IBM somehow got a patent for an Out-Of-Office email system

Please do not invent another dumb work acronym to get around this.

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David Lumb
March 2, 2017 12:57 AM
In this article: business, culture, ibm, patent, PatentTroll
Getty Images/iStockphoto
Getty Images/iStockphoto

A month and a half ago, the US Patent and Trademark Office (USPTO) granted IBM Patent 9,547,842, which is an email system designed to automatically send messages informing inquiring bodies that said person is absent from their physical place of work... It's an Out Of Office email system. They patented OOO.

Or OOF, or OOTO or whatever other onomatopoeically ridiculous string of letters you use to let folks know you aren't available for a cubicle chat or call at your desk phone. Apparently, IBM applied for the patent in 2010, which is decades after companies created and deployed these now-commonplace features.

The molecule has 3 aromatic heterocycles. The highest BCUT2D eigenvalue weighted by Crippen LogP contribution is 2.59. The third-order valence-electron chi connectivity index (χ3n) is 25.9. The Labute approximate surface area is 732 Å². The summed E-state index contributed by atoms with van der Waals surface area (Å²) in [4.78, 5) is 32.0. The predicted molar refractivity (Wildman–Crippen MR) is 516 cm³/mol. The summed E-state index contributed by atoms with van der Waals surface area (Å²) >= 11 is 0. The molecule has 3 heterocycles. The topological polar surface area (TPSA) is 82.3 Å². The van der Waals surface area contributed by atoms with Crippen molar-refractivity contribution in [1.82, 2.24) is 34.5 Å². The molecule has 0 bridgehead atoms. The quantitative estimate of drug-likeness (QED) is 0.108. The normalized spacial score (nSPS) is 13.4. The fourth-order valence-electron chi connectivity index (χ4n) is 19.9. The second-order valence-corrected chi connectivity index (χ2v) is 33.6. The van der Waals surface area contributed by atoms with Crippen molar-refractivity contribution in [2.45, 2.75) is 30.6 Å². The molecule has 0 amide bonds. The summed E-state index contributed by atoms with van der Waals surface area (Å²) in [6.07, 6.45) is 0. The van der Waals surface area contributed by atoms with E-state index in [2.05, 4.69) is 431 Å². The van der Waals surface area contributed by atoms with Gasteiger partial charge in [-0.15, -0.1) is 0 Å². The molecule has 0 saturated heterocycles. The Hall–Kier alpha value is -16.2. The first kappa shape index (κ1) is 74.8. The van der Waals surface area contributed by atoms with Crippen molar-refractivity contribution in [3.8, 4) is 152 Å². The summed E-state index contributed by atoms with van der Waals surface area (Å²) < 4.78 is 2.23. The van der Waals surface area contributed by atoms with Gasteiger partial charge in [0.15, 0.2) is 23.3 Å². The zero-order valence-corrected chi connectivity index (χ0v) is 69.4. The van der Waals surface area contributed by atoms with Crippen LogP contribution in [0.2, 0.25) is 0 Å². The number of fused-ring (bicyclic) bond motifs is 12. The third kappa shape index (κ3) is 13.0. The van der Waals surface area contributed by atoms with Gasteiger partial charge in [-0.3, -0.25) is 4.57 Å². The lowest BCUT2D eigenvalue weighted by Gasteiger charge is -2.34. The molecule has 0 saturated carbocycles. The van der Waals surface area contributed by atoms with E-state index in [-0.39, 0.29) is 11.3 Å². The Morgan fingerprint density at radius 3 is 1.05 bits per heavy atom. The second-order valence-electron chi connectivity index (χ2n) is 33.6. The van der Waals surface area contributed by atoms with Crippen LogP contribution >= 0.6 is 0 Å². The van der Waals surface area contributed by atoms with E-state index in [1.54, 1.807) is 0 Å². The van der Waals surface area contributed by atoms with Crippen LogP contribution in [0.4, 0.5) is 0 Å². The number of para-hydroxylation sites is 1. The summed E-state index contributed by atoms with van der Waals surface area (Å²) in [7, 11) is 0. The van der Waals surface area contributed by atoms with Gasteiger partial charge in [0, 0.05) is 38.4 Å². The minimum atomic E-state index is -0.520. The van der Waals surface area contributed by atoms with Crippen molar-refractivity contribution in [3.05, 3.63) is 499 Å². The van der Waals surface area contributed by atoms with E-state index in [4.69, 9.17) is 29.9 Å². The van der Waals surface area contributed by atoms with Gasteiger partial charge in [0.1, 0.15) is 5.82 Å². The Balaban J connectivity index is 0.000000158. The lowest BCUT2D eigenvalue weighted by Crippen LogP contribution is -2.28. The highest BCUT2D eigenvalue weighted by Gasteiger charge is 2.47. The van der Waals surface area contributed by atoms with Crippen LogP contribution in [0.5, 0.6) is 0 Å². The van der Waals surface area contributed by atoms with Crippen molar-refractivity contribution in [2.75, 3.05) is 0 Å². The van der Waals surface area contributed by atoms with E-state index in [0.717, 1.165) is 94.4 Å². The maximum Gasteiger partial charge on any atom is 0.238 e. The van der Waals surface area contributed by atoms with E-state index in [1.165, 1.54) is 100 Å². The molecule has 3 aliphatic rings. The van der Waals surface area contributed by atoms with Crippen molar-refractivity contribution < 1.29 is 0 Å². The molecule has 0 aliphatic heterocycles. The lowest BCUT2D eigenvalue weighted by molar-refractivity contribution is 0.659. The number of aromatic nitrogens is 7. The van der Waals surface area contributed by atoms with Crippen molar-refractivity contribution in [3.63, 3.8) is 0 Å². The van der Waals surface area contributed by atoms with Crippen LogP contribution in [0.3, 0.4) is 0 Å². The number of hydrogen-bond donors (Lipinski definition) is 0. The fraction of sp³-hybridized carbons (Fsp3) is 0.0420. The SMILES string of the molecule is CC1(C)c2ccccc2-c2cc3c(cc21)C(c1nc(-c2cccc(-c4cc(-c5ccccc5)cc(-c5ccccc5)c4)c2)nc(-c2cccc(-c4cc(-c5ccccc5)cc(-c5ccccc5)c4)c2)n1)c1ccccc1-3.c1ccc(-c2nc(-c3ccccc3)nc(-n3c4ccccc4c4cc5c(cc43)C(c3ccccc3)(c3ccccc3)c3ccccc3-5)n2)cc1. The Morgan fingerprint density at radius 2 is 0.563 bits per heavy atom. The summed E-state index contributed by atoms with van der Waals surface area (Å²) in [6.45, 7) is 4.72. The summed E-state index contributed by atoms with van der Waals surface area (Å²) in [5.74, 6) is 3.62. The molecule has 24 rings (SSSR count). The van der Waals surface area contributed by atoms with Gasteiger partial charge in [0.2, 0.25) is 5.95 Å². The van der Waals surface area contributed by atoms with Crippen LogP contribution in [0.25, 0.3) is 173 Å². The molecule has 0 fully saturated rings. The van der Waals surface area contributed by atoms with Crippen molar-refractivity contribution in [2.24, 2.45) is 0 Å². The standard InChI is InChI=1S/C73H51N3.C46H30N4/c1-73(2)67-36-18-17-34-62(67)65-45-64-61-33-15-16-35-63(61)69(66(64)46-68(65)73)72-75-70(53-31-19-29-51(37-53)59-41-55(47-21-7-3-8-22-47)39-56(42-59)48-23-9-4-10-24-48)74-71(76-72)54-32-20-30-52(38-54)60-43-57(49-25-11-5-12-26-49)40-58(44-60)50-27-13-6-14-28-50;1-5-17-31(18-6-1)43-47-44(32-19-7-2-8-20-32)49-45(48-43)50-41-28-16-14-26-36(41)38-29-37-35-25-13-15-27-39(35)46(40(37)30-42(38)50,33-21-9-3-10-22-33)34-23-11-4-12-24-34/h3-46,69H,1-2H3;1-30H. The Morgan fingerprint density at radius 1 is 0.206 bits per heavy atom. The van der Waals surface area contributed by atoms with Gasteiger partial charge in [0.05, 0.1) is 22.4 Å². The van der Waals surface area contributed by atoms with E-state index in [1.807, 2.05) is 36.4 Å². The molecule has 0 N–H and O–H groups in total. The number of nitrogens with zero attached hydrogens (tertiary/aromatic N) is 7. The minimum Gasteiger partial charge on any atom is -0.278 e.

As BoingBoing points out, this patent was granted despite it seemingly flying in the face of the Supreme Court's 2014 decision on Alice Corp v. CLS Bank, which drew a line in the sand declaring some software concepts too abstract to be eligible for patent. (In other words, finally ruling against patent trolls.) If IBM's new one gets re-examined, it'll run aground of the new Alice standard. That's probably why the company is lobbying to change that ruling.

The history of this patent's certification is even worse, in which the examiner first rejected it before IBM counterargued that a statute like Alice wouldn't apply since the patent's method was implemented in computer hardware. That earned Patent 9,547,842 the Electronic Frontier Foundation's Stupid Patent Of The Month award. Congrats.

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